Nevins’ Commitment to Women in Medicine Helps to Empower Next Generation
Throughout Dr. Natalie A. Nevins’ career, she has exemplified leadership, perseverance, and a dedication to lifting others
Despite the almost impossibly long list of accomplishments, Dr. Natalie A. Nevins, DO, MSHPE, MSS, FACOFP, FS, and Colonel in the U.S. Army Reserve, almost didn’t go to medical school.
During her undergraduate studies in Interdisciplinary Studies with three areas of major, the dean of her university medical school, a woman, discouraged Nevins from considering a career in orthopedic surgery, telling her, “Oh, honey, that’s really a man’s field.”
Crushed, she applied to law school, got accepted, and almost became a bioethics lawyer. Her gut was telling her she was making a mistake, and when Nevins’ sister-in-law, a Doctor of Osteopathic Medicine (DO), told her that the focus on health and humanism was part of being an osteopathic physician, she changed her plans.
Breaking Barriers and Advocating for Equity
“What brought me to medicine specifically was a passion for caring for people, and especially for those who didn’t necessarily have a voice,” says Nevins.
Since then, she has seen equity for women in medicine improve, yet believes there is more she can do. Nevins encourages all female physicians to unite to help support the next generation of physicians.
Nevins serves as the Associate Dean for Graduate Medical Education Program Development at Touro University California and holds the title of Senior Fellow at the Center for Disaster Medicine at New York Medical College, part of the Touro University System. Her roles are not confined to academia; she also actively works with health profession scholarship students, including military medical students, overseeing the Military Medicine Club and guiding their path toward military residency programs.
A Journey Through Military Medicine
Nevins is also a Colonel in the U.S. Army Reserve, serving as the commander for the Second Medical Training Brigade, and has served in the military for over 23 years. She began active duty in the U.S. Air Force after her medical residency and transitioned to the U.S. Army Reserve in 2014, working everything from command flight surgeon, Chief of Field Response, to family medicine adjunct professor at Uniformed Services University, the All-Branch Military Medical School.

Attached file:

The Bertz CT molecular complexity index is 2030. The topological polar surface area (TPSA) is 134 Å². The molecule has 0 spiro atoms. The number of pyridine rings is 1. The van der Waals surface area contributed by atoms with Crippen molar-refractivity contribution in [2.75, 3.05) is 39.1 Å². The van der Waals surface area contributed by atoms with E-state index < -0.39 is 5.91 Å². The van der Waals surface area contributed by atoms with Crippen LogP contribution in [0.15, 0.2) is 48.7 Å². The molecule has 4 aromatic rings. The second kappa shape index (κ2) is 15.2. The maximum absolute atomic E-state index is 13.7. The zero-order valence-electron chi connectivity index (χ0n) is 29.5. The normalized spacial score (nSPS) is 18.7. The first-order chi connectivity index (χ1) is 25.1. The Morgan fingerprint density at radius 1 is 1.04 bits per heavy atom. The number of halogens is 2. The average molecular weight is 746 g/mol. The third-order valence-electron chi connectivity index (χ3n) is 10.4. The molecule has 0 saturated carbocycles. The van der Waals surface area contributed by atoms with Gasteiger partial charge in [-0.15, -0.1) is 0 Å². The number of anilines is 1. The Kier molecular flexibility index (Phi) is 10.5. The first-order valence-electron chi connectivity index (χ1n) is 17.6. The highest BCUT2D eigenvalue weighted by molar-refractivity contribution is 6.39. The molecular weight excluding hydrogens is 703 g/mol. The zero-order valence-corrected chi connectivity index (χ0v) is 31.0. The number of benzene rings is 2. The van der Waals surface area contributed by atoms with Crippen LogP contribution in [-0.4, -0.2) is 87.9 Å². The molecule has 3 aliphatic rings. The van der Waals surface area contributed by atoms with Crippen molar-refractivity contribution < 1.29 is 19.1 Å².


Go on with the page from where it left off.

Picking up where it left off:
“You must have a passion for the job and the people, because there is nothing worse than getting up every day and doing something you hate,” Nevins says.
Nevins sees medicine as a calling. She says that compassion needs to be in the heart of everyone working in health care to take care of other people, but also remember to take care of oneself. It requires that you put judgment aside to learn about the needs of patients (cultural, religious, environmental) but recognize when your capabilities or energy as a doctor have been exhausted, you need to ask for help.
“You have to recognize that you may be the captain of the ship, but the ship doesn’t run with you alone,” Nevins says of the importance of collaborating with your colleagues. “It’s a team sport.”
Fostering Cultural Competence
Despite the challenges, Nevins’ journey into medicine was driven by her focus on caring for underserved and underrepresented populations. She advocates for a holistic approach treating “mind,ve body, and spirit” and using all tools available – including osteopathic manipulative medicine – to serve patients’ needs.
Recognizing the need for cultural competence in health care, Nevins worked to understand her patients’ cultural and linguistic backgrounds, which she believes profoundly influences their perceptions of health and wellness. Different cultures have different needs, but the definition of culture is expansive, not just defined by upbringing, but by careers like military service.
Nevins notes that military culture is equally unique with its own challenges, particularly for those who serve as health care providers. Medical school can’t adequately prepare students for the realities of working within a theater of war, which include situations for which most civilian doctors are never trained. There is an additional layer of support, training for resilience, hardiness, and additional communication skills for the team, in hopes that the providers don’t get completely broken.
Unique Challenges for Military Medical Personnel
“You go in knowing you may never come back, and that’s not the average thought process of a medical provider who’s working in a hospital or a clinic,” Nevins says. “That means that as medical providers we have to always think about what is it that our individual patients need, with all the things that they bring to the table, not as a military person, and not as any member of any minority group, but as the individuals that they are.”
Nevins explains that for women, the challenges of working as medical personnel in the military can be extra stressful, especially if they are a single parent. Despite the advances for women in the workplace, it’s difficult to not get stuck with the role and responsibilities of being a mother. The burden of guilt of leaving their children for deployment, even with a solid family care plan, is stressful. They often deal with the dual stressors of the military mission and what’s happening back home, that they have no control over.
Nevins exemplifies the dedication, resilience, and compassion required in the field of medicine. Her multifaceted career in academia, military service, and advocacy for holistic health care and cultural competence serves as an inspiring example for aspiring medical professionals.
“As leaders and women in medicine, as far as I’m concerned, it’s our responsibility to uplift the next generation and show them that they will be stronger together,” Nevins says. “When we’re all linked together, we all are uplifted in the process.”